Washington AG 'Deeply Disappointed' By White House Comments On Marijuana
Washington Attorney General Bob Ferguson said he’s “deeply disappointed” by comments President Trump’s spokesman made Thursday about legalized marijuana.
At a White House briefing, Press Secretary Sean Spicer said he expects “greater enforcement” of marijuana laws by the Department of Justice.
“And I think that when you see something like the opioid addiction crisis blossoming in so many states around this country, the last thing that we should be doing is encouraging people,” Spicer said. “There is still a federal law that we need to abide by.”
Spicer was speaking about recreational marijuana, not medical.
Washington and Oregon are among a handful of states that have legalized recreational pot. And Ferguson said he “will use every tool at our disposal” to defend Washington’s voter-approved marijuana marketplace.
“I take statements from the White House very seriously when they have the potential to adversely impact the people of the state of Washington and that is how I interpret this,” he said.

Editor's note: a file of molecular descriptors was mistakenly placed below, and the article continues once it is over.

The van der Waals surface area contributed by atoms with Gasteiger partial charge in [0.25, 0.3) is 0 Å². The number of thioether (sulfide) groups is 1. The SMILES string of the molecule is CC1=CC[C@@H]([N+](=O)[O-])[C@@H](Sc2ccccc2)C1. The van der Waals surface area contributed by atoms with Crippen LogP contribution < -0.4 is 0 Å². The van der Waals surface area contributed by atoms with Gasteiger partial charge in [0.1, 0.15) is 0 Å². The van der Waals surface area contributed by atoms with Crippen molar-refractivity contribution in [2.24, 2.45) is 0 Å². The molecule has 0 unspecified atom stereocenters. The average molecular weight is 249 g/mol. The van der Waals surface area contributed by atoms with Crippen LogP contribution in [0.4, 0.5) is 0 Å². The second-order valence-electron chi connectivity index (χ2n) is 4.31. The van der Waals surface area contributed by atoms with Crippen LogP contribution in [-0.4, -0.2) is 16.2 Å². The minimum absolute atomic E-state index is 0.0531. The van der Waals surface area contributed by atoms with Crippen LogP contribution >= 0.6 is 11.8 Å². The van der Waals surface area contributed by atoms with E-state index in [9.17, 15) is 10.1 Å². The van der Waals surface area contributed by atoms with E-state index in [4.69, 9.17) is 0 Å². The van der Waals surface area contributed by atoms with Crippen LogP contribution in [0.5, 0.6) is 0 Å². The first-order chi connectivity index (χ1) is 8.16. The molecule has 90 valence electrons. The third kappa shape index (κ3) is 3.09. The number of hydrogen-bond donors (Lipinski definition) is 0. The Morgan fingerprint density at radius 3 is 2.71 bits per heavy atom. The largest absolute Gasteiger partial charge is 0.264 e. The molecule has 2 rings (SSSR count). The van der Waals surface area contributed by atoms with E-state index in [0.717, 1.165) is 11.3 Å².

Oregon’s attorney general has also said she will defend her state’s marijuana legalization law.
Last week, Ferguson and Washington Gov. Jay Inslee wrote a letter to U.S. Attorney General Jeff Sessions requesting a meeting to discuss marijuana legalization.
In that letter, Inslee and Ferguson asked Sessions to keep in place the “Cole Memorandum.” That’s a policy issued under President Obama that said the Department of Justice would make marijuana enforcement a low priority in states where it was legalized as long as certain federal enforcement priorities were met. Those priorities include keeping legal marijuana out of the hands of children and from moving across state borders.
“A few years ago, the illegal trafficking of marijuana lined the pockets of criminals everywhere,” Inslee and Ferguson wrote. “Now, in our state, illegal trafficking activity is being displaced by a closely regulated marijuana industry that pays hundreds of millions of dollars in taxes.”
The letter also argues that stepping up marijuana enforcement won’t help address the opioid epidemic.